Brian Catling - Oxford, England

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Here is a fragment of a larger work, some of which I used in lecture/performance.
20.8.2006 Berlin, Opening of Normalnull.

I want to talk about mistake , misunderstanding and misdirection as forms of inspiration and practical direction in performance. The refusal to except an agreement about how the world works and the purpose that human beings have in invention. changing the polarity of cause and effect.

Ted Serios was a drunk with behavioural problems. Anti social and mildly psychotic . The made images in cameras without subjects or light. Half naked and angry, screaming into sealed box, crashing around the room. Since his death a faked technique has been shown to produce the same pictures, but not under the same circumstances , and some still claim Serios was the real thing. Truth may be in the performance not in the stated result. Fakery might be a pure language in its action , if not in its intent.

In each session he held a numbered series of sealed Polaroid Land cameras. point blank to his head and violently shunted the pitched images from his grey mind into the sulking wet film, he reversed the hunger of photography and re-established a believe about the camera that is older than its invention. Serios, an out of work bell hop and professional low- life, like so many others mediums, prophets and severely haunted was driven by a pure Dionysion energy that convinced various groups of investigators that he could think pictures. With the aid of his "gizmo" a small condom like tube made of cardboard and cellophane,set over the lens ,he strained the shadow images without light into physical being. During these performances he would curse and shout, his body would erupt with flushes and insect like stings. There is such a passionate fakery here it makes the incident totally genuine in its need to exist and registrars a high mark on one of the most unclean side roads of the art. Its history is packed with smoke ghosts, gauze plasma's and trapped souls, why do they find it so comfortable to live here?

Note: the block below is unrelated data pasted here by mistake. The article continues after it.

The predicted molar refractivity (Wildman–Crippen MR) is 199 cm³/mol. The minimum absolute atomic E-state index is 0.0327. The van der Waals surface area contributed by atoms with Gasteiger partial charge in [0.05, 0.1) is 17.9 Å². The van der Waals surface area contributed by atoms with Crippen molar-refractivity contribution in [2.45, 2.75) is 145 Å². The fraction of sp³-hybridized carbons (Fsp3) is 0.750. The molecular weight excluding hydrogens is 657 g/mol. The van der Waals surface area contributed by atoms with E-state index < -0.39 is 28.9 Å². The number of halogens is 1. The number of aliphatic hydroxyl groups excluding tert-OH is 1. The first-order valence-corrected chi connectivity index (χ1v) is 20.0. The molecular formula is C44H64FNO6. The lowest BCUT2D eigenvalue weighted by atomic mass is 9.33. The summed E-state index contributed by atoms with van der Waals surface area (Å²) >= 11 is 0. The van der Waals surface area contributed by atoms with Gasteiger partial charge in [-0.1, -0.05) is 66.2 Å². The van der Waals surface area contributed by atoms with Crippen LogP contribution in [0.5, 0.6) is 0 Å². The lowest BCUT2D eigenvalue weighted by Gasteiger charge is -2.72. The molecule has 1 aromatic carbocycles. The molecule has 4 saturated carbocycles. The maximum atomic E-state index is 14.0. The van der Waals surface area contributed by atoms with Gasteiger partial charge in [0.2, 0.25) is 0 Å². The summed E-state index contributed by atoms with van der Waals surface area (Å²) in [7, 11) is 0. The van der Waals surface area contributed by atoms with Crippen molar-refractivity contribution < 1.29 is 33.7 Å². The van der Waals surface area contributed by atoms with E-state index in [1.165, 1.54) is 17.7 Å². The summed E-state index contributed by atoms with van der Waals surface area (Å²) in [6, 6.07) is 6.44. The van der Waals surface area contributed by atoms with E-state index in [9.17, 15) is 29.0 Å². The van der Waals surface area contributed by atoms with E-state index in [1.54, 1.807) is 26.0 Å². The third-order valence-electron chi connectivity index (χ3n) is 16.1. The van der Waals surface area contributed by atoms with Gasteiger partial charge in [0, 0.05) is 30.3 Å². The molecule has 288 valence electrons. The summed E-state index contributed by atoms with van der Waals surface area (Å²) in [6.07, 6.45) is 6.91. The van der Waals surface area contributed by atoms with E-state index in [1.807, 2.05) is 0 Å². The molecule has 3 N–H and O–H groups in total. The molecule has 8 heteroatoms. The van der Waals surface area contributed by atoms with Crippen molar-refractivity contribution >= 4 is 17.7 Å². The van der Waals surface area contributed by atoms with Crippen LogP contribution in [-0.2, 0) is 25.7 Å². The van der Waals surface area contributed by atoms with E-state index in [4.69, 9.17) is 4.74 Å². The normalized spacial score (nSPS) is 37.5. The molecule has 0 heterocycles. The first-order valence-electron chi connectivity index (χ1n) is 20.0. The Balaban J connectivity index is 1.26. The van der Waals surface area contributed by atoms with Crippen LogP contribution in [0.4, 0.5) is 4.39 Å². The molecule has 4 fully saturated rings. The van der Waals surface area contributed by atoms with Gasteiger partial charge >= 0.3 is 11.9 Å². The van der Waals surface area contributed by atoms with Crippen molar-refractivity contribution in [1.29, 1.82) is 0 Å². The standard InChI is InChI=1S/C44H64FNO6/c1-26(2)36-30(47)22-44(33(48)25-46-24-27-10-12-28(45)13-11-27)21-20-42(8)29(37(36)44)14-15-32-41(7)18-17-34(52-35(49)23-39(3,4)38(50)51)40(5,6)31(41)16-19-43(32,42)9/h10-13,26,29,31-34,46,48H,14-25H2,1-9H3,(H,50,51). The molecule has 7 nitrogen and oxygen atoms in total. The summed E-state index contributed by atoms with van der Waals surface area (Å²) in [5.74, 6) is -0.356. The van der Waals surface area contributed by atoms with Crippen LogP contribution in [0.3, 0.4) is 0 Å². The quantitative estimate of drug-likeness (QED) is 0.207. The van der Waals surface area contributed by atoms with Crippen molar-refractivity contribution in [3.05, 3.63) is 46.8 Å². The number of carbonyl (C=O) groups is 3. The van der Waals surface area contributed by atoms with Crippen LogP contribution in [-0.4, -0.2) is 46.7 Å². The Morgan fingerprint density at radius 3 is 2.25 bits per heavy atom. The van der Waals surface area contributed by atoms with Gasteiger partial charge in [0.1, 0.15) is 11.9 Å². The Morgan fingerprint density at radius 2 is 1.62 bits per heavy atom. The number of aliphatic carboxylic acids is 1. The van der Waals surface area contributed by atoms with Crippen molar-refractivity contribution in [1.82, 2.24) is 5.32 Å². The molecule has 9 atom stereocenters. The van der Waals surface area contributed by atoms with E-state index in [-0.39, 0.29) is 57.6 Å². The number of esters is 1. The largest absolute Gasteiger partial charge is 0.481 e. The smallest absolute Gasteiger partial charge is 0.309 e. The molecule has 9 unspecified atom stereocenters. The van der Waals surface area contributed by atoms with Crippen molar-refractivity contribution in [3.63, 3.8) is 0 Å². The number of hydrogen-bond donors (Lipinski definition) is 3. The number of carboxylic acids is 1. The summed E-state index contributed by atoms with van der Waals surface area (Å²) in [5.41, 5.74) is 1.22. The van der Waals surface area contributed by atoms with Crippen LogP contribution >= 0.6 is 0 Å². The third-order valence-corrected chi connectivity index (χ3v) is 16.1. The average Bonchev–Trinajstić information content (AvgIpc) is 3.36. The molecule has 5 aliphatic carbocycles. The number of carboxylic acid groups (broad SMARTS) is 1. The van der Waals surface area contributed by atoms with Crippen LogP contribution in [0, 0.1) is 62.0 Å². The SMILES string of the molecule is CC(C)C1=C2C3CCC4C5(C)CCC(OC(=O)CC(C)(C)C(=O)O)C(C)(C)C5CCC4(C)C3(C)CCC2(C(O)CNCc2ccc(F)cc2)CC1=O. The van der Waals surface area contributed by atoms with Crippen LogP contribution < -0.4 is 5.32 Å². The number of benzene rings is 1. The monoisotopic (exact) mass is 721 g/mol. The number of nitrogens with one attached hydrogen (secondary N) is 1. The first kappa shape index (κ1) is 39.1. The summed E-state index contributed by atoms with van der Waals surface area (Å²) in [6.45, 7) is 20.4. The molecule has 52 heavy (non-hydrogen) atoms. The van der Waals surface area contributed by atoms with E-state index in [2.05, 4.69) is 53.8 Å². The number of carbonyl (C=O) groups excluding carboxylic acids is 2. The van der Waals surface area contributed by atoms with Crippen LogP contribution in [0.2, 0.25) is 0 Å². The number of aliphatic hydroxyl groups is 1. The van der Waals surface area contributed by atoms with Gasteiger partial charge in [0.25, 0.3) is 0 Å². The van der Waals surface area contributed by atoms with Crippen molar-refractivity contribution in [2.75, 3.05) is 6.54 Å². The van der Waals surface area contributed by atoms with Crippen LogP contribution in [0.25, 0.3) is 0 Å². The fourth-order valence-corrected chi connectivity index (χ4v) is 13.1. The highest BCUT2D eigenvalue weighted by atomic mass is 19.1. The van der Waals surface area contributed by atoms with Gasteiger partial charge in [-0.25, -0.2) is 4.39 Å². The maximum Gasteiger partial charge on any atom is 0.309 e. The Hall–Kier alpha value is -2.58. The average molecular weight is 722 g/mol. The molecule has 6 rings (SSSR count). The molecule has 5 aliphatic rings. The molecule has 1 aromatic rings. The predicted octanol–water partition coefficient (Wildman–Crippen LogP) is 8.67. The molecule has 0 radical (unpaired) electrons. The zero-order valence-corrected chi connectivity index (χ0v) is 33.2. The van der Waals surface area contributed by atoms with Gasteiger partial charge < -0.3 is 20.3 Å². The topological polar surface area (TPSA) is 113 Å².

I suggest then there is a deep sub shadow imbedded in the photographic process. An integral contradiction to its mechanised proclamation of objectivity.
And that its true comparison is not to our visual sense but to our temporal anxiety. Its component parts seem available to this suggestion. Glass is trusted both to focus a and in early days relieve the picture, Glass itself is transient, our vision is tuned to a material which is a fluid that agrees to behave as a solid. This odd protean mass of burnt sand is both gate and pen in the optical field of inverted causeways. When added to a mould of minerals which are reliant on temperature to register stillness, it suggest an unstable but magical alliance. The camera is a hutch, an umbered trace nest, an incubation place. closer to to the womb than the head [1]This shared expectation with any other spinctered receptacle offers a major key to its identity and purpose.
It is constructed to celebrate and intensify waiting.The true prey of the machine is not light but time. Later photographers have deluded themselves that their purpose is to record the world' this is a sad arrogance and a technical misunderstanding. Light can be measured by time, time cannot be measured by light. Film is forensic in that it crudely demonstrates that an event has occurred; this is equally true in bubble chamber or Instamatic. Any photograph, when viewed constantly contains a powerful charge of melancholy. This strange emotion is not a composite, but an essence, it is an instinctive barometer to the flux of time.The viewers sense of distant loss is a response to the retreating moment, haloed around the single image.
(This is why the feeling does not occur in cinema.)The subject is immaterial, pictures of people often calm the shock by misdirecting the focus and substituting a possible narrative or an anchor of association.